Micro Mart

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MicroMart
Img mmcover.jpg
Editor Anthony Enticknap
Categories Computing
Frequency Weekly
Circulation 7,534 (June-Dec '13)
First issue 1985
Company Dennis Publishing Ltd.
Country United Kingdom
Language English
Website www.micromart.co.uk/
ISSN 1473-0251

Micro Mart is a weekly computer magazine published in the United Kingdom by Dennis Publishing Ltd., as of 2013 it had a circulation of 7,534.

The magazine contains news, reviews, articles, and classified adverts covering many popular areas of computing (both in hardware and software areas). The magazine's articles are targeted at many different levels of expertise, from beginners' tasks (such as working with Word documents, setting up a simple wireless network, or building a water-cooled PC) to more advanced articles (such as working with Linux kernels or becoming a shareware author).

The magazine is also notable for being the only publication in the UK to still regularly cover the Amiga market, most magazines having abandoned coverage of the format in the years following the collapse of Commodore.

History[edit]

Micro Mart was launched in November 1985 as a fortnightly publication called MIcro Computer Mart consisting of classified advert listings for the computer trade. The magazine soon expanded in editorial content to include articles and reviews from many realms of computing. It became popular with both amateur and professional system builders. In 1991, due to reader demands, Micro Mart moved to a weekly format.

On 14 November 2002 (issue 723) the magazine moved to a full colour format, having previously been printed in black and white. At this time, Micro Mart also expanded in content (for example Ask Jason moved from 1 to 2 pages).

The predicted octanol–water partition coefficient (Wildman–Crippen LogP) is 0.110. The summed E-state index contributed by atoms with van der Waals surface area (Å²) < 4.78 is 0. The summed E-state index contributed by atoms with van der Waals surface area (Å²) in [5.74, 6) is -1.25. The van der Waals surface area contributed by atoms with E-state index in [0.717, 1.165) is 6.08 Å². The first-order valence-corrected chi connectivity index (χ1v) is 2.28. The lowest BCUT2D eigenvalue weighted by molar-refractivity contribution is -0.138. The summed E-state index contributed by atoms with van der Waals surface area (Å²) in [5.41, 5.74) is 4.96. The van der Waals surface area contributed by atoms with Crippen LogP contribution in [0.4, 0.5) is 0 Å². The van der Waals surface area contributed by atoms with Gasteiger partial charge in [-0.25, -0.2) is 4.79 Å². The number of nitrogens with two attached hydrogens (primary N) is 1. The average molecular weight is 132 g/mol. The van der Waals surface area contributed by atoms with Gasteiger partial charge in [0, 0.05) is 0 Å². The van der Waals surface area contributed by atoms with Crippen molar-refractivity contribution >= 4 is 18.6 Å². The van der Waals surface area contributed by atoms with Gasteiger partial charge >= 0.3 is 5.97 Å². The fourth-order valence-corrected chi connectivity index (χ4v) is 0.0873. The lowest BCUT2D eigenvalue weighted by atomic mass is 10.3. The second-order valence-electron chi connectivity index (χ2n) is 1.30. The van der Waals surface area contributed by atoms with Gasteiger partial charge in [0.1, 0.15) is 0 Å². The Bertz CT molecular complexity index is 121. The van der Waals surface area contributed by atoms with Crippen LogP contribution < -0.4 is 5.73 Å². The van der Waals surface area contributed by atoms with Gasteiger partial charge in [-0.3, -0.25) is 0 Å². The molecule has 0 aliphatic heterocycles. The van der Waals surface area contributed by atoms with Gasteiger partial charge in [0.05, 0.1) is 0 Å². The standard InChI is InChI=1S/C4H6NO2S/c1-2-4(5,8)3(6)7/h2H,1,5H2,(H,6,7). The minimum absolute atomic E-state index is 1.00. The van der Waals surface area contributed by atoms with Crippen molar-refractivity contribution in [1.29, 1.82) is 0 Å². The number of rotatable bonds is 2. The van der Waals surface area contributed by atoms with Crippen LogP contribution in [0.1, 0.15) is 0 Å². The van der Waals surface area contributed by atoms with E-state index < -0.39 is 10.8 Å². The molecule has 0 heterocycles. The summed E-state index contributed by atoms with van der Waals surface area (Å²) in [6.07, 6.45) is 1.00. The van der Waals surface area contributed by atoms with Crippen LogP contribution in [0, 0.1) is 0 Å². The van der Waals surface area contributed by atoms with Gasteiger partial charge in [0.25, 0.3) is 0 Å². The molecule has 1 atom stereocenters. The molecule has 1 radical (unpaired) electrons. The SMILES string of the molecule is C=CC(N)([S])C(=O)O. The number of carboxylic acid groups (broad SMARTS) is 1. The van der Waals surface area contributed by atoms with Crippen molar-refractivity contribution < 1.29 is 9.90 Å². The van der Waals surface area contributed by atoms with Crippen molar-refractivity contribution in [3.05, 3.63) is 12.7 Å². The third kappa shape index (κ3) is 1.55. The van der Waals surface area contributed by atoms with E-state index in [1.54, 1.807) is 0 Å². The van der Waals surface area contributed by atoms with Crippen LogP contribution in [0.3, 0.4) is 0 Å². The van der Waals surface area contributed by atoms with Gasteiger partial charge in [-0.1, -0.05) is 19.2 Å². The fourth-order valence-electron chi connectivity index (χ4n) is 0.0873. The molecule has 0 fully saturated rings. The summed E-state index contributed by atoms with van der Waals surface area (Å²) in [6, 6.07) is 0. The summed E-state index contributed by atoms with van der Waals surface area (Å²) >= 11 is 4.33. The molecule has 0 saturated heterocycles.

Since then, the magazine has celebrated its 20th birthday, its thousandth issue and had several design changes, the most recent in 2011. It has seen readership increase regularly with weekly sales currently averaging around 25,000+ in 2006.

Micro Mart was initially published by MicroMart (UK) Ltd. Owners Stewart Somerville and Roy Perrin, along with Stewart's wife Fiona, controlled publication and distribution of the magazine until 28th February 1995 when Trinity Publications (a subsidiary of the Trinity Mirror group) bought the company. On 12 June 2006 the magazine was bought by Dennis Publishing Ltd.after a deal brokered by Ian Savage Publishing. Subsequently, the magazine has now joined the ranks of titles such as Computer Shopper, PC Pro, and Custom PC.

The magazine remains under the editorship of Simon Brew, whose leadership in recent years has seen the magazine solidifying its sales and readership figures at a time when traditional print media is being squeezed by the Internet. When questioned on the Micro Mart forums about the takeover, Mr Brew promised that the takeover would not affect the magazines future; "Well, I've spent quite a lot of time talking to Dennis over the past few weeks, and I'm happy enough to be relocating my family a good 100 miles or so south after listening to what they have to say. As a MM reader way before I even wrote for the magazine, I understand the worries over changing ownership. But it's not the first time MM has been sold to new owners, and it's still going strong."[1].

Identity[edit]

Micro Mart has several quirks that help give it an identity. For example, the disclaimer printed at the end of the magazine is ended with a short insight into the news and events in the editorial office. A more recent feature of Micro Mart is the images of the regular experts placed alongside their columns. These initially started as colour photographs which, after a recent redesign, were replaced with stylised cartoon versions. Initially these were greeted with enthusiasm by the readership but a second redesign of the magazine (replacing them with new sepia line drawings) caused much controversy with many forum contributors calling for a return to photographs [2][3]. This reaction prompted the magazine to tone down the images by printing them in black and white instead.

As well as this, there are several other quirky additions to the magazine that do not contribute to the 'normal' content. For example, a recent regular feature of the news section has been Tales from the Towers (Micro Mart Towers being the pet name for the editorial offices used by magazine staff and contributors). Written by staff writer Michelle, this section gives a light-hearted look at the weeks events in the editorial office. The recent takeover has seen both the offices move from Birmingham to London and Michelle leave the team; TFTT became Tales from the Shed written by editor Simon Brew for a while, but currently isn't being included in the magazine (though it may return at a later date).